A story on NPR’s “Marketplace” program tonight illustrated how credit unions have used ever-looser field of membership regulations to expand beyond their intended communities. The story also spotlights the American Bankers Association’s leadership in fighting back against these looser rules in court, with oral arguments in the case scheduled for April 16 before the D.C. Circuit Court of Appeals.
The centerpiece of the story is what reporter Nancy Marshall-Genzer calls a “daisy chain” of members — a group of several young people in the D.C. suburbs with no military connection who became members of Navy Federal, the nation’s largest credit union with nearly $100 billion in assets and one with a stated mission of serving “the military community.” In this case, a four-person chain of successive roommates used Navy Federal’s household member loophole to become members.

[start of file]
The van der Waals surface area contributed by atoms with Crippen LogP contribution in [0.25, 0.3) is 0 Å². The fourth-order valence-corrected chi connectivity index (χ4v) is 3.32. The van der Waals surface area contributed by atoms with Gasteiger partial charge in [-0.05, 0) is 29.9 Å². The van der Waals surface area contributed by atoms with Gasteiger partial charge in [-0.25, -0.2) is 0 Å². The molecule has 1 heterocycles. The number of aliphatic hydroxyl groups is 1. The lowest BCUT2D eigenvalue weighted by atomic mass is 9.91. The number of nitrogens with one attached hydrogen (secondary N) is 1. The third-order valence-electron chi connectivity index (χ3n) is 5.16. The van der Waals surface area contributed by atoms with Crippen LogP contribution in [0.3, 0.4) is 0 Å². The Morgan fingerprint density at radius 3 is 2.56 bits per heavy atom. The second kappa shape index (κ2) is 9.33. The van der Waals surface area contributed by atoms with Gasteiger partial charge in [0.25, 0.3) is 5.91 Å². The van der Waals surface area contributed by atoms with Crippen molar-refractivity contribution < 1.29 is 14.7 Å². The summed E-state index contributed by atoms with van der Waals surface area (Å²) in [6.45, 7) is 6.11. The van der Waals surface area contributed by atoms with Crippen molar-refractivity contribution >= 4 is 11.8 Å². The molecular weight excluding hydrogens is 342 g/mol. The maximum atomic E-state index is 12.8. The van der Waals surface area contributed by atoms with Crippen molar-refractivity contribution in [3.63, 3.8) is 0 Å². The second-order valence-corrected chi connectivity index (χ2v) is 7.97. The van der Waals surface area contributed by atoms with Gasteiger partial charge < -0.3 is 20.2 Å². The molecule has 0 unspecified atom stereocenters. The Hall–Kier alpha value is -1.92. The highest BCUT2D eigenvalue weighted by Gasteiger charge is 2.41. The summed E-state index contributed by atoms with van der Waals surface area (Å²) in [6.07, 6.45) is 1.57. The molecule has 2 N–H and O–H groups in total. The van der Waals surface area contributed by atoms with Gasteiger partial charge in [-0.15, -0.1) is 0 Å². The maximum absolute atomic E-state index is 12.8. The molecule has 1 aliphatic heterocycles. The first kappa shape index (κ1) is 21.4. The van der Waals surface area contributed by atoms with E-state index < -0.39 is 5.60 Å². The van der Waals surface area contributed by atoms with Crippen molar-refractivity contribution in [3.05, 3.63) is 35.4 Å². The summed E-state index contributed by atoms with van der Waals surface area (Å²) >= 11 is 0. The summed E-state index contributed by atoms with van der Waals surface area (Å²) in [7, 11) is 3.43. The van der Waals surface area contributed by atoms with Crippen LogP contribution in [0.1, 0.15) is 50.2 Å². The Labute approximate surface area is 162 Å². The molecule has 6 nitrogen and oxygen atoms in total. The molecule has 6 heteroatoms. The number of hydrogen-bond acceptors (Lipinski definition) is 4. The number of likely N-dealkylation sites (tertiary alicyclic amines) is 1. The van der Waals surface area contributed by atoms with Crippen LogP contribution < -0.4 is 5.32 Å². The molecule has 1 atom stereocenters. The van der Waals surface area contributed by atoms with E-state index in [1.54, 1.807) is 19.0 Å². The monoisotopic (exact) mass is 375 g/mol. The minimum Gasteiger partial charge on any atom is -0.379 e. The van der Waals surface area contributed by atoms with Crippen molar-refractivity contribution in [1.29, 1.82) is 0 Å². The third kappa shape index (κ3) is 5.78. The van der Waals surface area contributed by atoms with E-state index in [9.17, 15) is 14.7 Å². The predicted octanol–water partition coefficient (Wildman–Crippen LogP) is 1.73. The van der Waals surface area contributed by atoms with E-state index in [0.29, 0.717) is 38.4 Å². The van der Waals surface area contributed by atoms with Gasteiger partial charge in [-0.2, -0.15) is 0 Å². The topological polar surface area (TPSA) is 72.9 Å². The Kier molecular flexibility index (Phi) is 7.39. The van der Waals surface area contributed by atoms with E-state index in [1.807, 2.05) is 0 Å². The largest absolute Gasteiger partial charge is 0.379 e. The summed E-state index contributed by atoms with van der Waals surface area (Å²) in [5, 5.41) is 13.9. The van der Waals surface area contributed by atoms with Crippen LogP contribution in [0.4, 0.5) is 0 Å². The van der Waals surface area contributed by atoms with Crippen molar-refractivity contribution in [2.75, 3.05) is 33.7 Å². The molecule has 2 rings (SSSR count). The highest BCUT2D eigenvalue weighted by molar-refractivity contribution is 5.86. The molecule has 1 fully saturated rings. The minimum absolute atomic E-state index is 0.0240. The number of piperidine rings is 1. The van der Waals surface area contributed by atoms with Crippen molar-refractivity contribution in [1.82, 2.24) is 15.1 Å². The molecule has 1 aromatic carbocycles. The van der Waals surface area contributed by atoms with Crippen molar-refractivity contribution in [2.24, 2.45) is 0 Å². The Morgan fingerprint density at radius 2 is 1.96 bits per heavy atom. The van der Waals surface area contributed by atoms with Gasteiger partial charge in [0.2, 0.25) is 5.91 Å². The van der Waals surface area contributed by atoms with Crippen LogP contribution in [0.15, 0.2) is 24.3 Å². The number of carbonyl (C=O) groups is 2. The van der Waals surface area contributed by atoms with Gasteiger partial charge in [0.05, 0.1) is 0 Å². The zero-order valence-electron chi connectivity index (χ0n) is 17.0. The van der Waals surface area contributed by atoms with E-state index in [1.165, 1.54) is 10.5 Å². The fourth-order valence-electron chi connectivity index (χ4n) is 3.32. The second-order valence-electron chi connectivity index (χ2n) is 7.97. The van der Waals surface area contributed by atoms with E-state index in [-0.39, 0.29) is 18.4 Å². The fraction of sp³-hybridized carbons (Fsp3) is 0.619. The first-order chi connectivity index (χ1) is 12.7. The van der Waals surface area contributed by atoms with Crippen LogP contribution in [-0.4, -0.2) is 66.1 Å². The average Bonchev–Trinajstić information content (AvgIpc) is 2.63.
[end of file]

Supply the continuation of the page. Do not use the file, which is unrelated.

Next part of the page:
The reporter interviewed ABA Chairman-Elect Laurie Stewart, who leads Seattle-based Sound Community Bank, which used to be a credit union but converted to a bank rather than push at the limits of its tax exemption. Stewart told “Marketplace” that credit union loan rates are as much as 100 basis points lower than what she can offer. “I’ve had customers call me, and I’ve had to say to that client, ‘If you can get that rate and term, take it,’” she said.